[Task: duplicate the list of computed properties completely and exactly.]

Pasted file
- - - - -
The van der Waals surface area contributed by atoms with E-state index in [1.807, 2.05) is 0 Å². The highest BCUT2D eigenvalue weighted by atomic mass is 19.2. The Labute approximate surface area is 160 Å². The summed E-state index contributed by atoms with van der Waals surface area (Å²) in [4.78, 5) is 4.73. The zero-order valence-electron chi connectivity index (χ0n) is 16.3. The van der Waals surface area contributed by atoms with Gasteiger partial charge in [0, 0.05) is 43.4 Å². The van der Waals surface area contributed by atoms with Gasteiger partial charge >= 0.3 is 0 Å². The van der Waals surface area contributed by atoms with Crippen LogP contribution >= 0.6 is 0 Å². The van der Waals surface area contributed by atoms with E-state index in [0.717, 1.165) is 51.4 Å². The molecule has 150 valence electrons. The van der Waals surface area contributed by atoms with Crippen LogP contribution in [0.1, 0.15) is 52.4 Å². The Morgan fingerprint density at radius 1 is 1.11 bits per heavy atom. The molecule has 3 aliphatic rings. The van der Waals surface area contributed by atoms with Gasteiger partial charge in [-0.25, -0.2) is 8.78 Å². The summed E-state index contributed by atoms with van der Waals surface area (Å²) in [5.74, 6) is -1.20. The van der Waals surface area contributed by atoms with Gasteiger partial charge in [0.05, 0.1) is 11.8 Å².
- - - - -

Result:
The van der Waals surface area contributed by atoms with E-state index in [1.807, 2.05) is 0 Å². The highest BCUT2D eigenvalue weighted by atomic mass is 19.2. The Labute approximate surface area is 160 Å². The summed E-state index contributed by atoms with van der Waals surface area (Å²) in [4.78, 5) is 4.73. The zero-order valence-electron chi connectivity index (χ0n) is 16.3. The van der Waals surface area contributed by atoms with Gasteiger partial charge in [0, 0.05) is 43.4 Å². The van der Waals surface area contributed by atoms with Gasteiger partial charge >= 0.3 is 0 Å². The van der Waals surface area contributed by atoms with Crippen LogP contribution >= 0.6 is 0 Å². The van der Waals surface area contributed by atoms with E-state index in [0.717, 1.165) is 51.4 Å². The molecule has 150 valence electrons. The van der Waals surface area contributed by atoms with Crippen LogP contribution in [0.1, 0.15) is 52.4 Å². The Morgan fingerprint density at radius 1 is 1.11 bits per heavy atom. The molecule has 3 aliphatic rings. The van der Waals surface area contributed by atoms with Gasteiger partial charge in [-0.25, -0.2) is 8.78 Å². The summed E-state index contributed by atoms with van der Waals surface area (Å²) in [5.74, 6) is -1.20. The van der Waals surface area contributed by atoms with Gasteiger partial charge in [0.05, 0.1) is 11.8 Å².